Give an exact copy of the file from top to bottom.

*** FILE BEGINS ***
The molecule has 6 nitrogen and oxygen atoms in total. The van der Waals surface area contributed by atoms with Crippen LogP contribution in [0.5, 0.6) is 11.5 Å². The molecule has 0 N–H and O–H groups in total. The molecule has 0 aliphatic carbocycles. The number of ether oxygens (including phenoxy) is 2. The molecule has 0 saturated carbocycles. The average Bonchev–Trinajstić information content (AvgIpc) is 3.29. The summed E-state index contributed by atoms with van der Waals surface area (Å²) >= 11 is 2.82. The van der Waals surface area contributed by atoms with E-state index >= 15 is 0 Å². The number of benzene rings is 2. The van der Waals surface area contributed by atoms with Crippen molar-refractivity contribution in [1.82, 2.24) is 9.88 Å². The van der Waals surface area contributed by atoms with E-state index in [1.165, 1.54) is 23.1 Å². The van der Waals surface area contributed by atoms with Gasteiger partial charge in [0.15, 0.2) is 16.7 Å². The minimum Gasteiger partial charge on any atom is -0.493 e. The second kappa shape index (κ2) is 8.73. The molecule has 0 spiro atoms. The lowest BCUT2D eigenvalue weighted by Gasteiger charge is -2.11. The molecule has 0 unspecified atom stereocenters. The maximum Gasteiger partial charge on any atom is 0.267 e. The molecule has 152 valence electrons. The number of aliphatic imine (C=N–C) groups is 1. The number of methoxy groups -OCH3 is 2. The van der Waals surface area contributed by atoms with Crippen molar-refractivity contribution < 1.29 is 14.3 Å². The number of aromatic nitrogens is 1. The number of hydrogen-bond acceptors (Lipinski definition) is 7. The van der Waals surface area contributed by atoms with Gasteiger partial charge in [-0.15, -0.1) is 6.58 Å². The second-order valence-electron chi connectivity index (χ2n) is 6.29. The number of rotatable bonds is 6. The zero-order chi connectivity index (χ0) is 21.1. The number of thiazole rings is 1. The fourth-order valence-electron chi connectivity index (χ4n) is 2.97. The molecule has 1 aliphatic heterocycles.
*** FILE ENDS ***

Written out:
The molecule has 6 nitrogen and oxygen atoms in total. The van der Waals surface area contributed by atoms with Crippen LogP contribution in [0.5, 0.6) is 11.5 Å². The molecule has 0 N–H and O–H groups in total. The molecule has 0 aliphatic carbocycles. The number of ether oxygens (including phenoxy) is 2. The molecule has 0 saturated carbocycles. The average Bonchev–Trinajstić information content (AvgIpc) is 3.29. The summed E-state index contributed by atoms with van der Waals surface area (Å²) >= 11 is 2.82. The van der Waals surface area contributed by atoms with E-state index >= 15 is 0 Å². The number of benzene rings is 2. The van der Waals surface area contributed by atoms with Crippen molar-refractivity contribution in [1.82, 2.24) is 9.88 Å². The van der Waals surface area contributed by atoms with E-state index in [1.165, 1.54) is 23.1 Å². The van der Waals surface area contributed by atoms with Gasteiger partial charge in [0.15, 0.2) is 16.7 Å². The minimum Gasteiger partial charge on any atom is -0.493 e. The second kappa shape index (κ2) is 8.73. The molecule has 0 spiro atoms. The lowest BCUT2D eigenvalue weighted by Gasteiger charge is -2.11. The molecule has 0 unspecified atom stereocenters. The maximum Gasteiger partial charge on any atom is 0.267 e. The molecule has 152 valence electrons. The number of aliphatic imine (C=N–C) groups is 1. The number of methoxy groups -OCH3 is 2. The van der Waals surface area contributed by atoms with Crippen molar-refractivity contribution < 1.29 is 14.3 Å². The number of aromatic nitrogens is 1. The number of hydrogen-bond acceptors (Lipinski definition) is 7. The van der Waals surface area contributed by atoms with Gasteiger partial charge in [-0.15, -0.1) is 6.58 Å². The second-order valence-electron chi connectivity index (χ2n) is 6.29. The number of rotatable bonds is 6. The zero-order chi connectivity index (χ0) is 21.1. The number of thiazole rings is 1. The fourth-order valence-electron chi connectivity index (χ4n) is 2.97. The molecule has 1 aliphatic heterocycles.